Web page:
Learning How Humans Communicate Using Virtual Avatars

CITEC Social Motorics research project investigating social interaction using simulations of virtual agents

A nod of the head, an index finger touching the mouth, a wink: these are all gestures and facial expressions that we immediately understand – mostly even unconsciously. How exactly does interpersonal non-verbal communication work? To find this out, CITEC researchers Professor Dr. Stefan Kopp and Sebastian Kahl are researching virtual avatars in their project “Social Motorics.” What is entirely natural for people has to first be taught to virtual agents in small steps. By analyzing the learning process, the researchers are also obtaining new information on the human processes behind facial expressions and gestures. The Cluster of Excellence CITEC will be financing the project through December 2018.

The virtual humanoid robot Vince (left) and the artificial avatar Billie communicate with gestures. Photo: CITEC / Bielefeld University “Bill can react to speech, and understands statements like ‘aha’ and ‘m-hem,’ which is particularly important in the Kompass project. As part of the collaborate research center 673 ‘Alignment in Communication,’ we have taught Billie how to use speech and gestures in a coordinated way. Now we are using Billie in the ‘Social Motorics’ project,” says Professor Dr. Stefan Kopp, who heads the Social Motorics research project. “Billie can already move its hands, smile, and nod. In the next step, we will teach the avatars to interact with gestures and facial expressions even more naturally.” To do this, Kopp and Kahl let both avatars Vince and Billie talk to each other. The virtual humanoid robot Vince has already been in use at CITEC since 2009.

To interact with each other, Vince and Billie “meet” in a simulation. As in a game, the one avatar has to comprehend what the other one wants to convey to it non-verbally. Billie, for instance, mimes a square, and Vince has to recognize that it is a square, not a circle, and repeat the movement. The researchers make the communication game harder for Billie and Vince by interfering with the gestures: when both avatars no longer understand, they are meant to recognize the problems and solve them on their own. In doing this, the avatars act largely autonomously, confirming with a nod or by shaking their head. In order for them to really speak with each other, they have to feel that they are being addressed. For this, the researchers control the avatars’ gaze.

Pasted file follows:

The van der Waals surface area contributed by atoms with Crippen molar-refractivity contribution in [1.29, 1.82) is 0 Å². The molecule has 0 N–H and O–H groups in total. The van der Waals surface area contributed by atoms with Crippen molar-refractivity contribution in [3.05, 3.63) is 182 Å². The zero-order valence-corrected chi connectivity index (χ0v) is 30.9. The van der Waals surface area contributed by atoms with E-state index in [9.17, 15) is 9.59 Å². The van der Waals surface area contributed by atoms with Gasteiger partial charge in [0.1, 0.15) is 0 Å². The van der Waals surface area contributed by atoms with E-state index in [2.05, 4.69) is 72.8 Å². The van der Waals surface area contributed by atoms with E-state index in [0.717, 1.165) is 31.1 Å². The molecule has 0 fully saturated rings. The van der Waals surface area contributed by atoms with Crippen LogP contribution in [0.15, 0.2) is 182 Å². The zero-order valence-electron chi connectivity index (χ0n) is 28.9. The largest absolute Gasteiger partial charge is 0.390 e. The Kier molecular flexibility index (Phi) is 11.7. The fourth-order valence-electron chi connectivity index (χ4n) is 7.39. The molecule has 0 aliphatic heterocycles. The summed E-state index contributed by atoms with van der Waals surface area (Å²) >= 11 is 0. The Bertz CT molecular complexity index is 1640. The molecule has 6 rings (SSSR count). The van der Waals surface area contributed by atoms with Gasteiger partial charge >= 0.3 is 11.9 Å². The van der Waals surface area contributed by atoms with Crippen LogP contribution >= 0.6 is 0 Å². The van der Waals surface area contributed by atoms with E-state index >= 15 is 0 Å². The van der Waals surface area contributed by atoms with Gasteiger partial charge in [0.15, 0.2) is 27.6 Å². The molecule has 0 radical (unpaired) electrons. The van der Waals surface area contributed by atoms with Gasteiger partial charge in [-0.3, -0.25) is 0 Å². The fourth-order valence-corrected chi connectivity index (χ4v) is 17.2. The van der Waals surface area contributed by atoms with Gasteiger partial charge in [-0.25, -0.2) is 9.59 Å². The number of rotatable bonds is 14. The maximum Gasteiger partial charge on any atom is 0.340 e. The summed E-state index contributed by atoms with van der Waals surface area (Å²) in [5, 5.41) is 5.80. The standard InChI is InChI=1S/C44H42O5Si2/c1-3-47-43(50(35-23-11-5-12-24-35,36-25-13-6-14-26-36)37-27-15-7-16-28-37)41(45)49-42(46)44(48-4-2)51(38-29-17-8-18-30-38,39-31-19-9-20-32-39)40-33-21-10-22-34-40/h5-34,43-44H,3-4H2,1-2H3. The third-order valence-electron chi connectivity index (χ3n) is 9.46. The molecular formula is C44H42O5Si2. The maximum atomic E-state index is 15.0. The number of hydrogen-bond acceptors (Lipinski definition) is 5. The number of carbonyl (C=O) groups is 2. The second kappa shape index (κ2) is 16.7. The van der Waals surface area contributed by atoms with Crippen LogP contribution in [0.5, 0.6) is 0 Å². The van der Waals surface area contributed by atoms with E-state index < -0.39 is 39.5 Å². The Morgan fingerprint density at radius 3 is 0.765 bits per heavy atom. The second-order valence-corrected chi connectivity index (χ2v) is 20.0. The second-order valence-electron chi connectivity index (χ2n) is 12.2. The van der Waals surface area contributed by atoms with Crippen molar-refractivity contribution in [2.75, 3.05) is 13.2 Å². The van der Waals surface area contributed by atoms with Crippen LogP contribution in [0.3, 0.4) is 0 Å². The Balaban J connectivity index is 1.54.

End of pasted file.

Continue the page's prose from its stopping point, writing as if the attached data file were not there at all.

“At the heart of our research is the question of how humans communicate both verbally and non-verbally. Therefore, I try to recreate the cognitive communication abilities of the human brain in a computer model,” says Sebastian Kahl, who is writing his doctoral dissertation on social motorics. “Humans have two important abilities that we are investigating. On the one hand, they can intuitively comprehend and recognize via mirror neurons what their counterpart wants to say from gestures such as winking, smiling, and nodding. On the other hand, people can almost ‘read someone’s thoughts’ by imagining what their interlocutor is thinking or feeling at that moment. This ability is called ‘Theory of Mind.’” This theory is not only a scientific description, but also a mental ability that humans have. Due to the ability of Theory of Mind, humans are able to make predictions or end their counterpart’s sentences.

In order to enable Vince and Billie to learn the art of Theory of Mind, Kopp and Kahl developed their own computer model for both avatars. With this model, the researchers can see exactly how well the communication between the virtual avatars works. For their research, they draw upon their own simulation studies, which they are continuously developing further. In the future, the researchers would like to find out how the avatars are influenced when they already know their counterpart. Whether the avatars have caused a gesture, or whether it was their counterpart is something Vince and Billie still have to learn. Up to this point for the avatars, it is similar to humans who have a schizophrenic disorder, who do not always know whether they have done something, or if it was caused by someone else. Resolving this confusion for the avatars is the next challenge for Kopp and Kahl.

With their research, Stefan Kopp and Sebastian Kahl have already been able to demonstrate that Theory of Mind has a significant impact on avatars’ comprehension. The better that Billie and Vince can predict what the other wants, the easier the communication is for them. The researchers have already presented findings from their simulation studies at several conferences. Kopp and Kahl are also in close contact with other researchers at the Uniklinik Köln (University Clinic of Cologne) and the Max Planck Institute in Tübingen to bring even greater practical relevance to their work. In the future, their research may help make it easier – and more precise – for humans to communicate with virtual agents.

Social Motorics is one of five small “high-risk” research projects at CITEC. In this project line, researchers deal with particularly innovative and original topics in which the outcome is open ended. In addition to these rather small, high-risk projects, there are also four large-scale research projects and eight interdisciplinary projects. Beyond these, researchers from the Graduate School also conduct research on their own innovative individual projects.

More information is available online:

Social Motorics project description: https://cit-ec.de/en/social-motorics


Prof. Dr.-Ing. Stefan Kopp, Bielefeld University
Head of Social Cognitive Systems Group

Faculty of Technology and the Cluster of Excellence Cognitive Interaction Technology (CITEC)
Telephone: +49 521 106-12144
Email: skopp@techfak.uni-bielefeld.de